"One night in February, 1943, a bomber aircraft crashed in a field on return from an operational night during which damage had been sustained to the elevator controls. The aircraft broke in two at the rear of the mid upper turret, and the whole wreckage caught fire. Five members of the crew were able to step out through the gap where the fracture took place, whilst the pilot escaped through his window. Squadron Leader Fisher and Pilot Officer Hill, who had both landed in another aircraft just before the crash, having been on a sortie of 5½ hours duration, were in the immediate vicinity and rushed to the aircraft. Aircraftman Fletcher, who was on duty with the airfield controller, and Leading
Aircraftsman Miles, who was engaged at a dispersal point some 100 yards away, also hurried to the scene.
Aircraftman Fletcher was the first to arrive and he entered the fuselage, thinking that all members of the crew had been trapped therein. He was joined by Squadron Leader Fisher and Leading Aircraftman Miles, but owing to the intense heat, all were forced to retire.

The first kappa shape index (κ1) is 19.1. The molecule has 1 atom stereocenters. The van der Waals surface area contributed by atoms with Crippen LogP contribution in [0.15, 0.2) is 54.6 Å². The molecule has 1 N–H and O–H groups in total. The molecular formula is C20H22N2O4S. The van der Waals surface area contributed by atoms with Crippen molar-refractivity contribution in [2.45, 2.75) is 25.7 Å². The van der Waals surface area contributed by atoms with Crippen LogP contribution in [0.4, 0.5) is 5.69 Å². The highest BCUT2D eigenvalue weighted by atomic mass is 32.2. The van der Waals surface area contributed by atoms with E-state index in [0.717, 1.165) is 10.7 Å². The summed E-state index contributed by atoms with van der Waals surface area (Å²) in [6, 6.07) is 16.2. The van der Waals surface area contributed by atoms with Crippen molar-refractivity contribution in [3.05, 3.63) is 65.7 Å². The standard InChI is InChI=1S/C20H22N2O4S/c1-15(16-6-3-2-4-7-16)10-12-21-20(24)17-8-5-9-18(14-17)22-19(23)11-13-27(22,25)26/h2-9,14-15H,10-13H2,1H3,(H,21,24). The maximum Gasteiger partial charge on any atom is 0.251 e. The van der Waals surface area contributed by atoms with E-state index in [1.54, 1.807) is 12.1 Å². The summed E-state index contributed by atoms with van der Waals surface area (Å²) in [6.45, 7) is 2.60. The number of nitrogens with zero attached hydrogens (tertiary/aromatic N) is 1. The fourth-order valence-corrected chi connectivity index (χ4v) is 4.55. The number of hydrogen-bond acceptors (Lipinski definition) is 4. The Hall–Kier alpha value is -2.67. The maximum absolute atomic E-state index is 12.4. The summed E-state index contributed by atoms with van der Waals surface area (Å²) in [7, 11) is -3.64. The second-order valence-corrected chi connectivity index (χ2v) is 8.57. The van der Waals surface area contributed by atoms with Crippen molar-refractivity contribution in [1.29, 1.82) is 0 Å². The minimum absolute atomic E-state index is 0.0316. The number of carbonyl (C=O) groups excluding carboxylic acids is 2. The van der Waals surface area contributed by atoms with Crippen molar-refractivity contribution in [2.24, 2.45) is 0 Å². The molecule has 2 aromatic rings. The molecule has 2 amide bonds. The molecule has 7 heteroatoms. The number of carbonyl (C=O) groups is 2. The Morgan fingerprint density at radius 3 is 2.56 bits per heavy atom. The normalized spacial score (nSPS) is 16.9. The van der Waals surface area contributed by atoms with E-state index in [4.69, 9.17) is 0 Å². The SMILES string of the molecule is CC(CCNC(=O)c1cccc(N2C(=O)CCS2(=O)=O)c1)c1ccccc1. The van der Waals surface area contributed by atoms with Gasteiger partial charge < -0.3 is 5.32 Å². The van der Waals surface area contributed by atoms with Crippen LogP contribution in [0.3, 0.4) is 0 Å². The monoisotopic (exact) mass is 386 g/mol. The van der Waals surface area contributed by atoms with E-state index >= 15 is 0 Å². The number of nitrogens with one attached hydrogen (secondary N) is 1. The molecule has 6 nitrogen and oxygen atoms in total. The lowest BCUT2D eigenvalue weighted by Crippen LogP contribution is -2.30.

The flight engineer was then found hanging from the pilot's window and unable to move owing to a broken thigh. Aircraftman Fletcher climbed along the port wing in order to render assistance to him. Squadron Leader Fisher, Pilot Officer Hill and Leading Aircraftman Miles all helped, the work being directed by Squadron Leader Fisher. Despite the intense heat and the danger from exploding petrol tanks and ammunition they succeeded in extricating the flight engineer, who had been trapped in the pilot's cockpit. The initiative and heroic efforts displayed by these officers and airmen undoubtedly saved their comrade's life."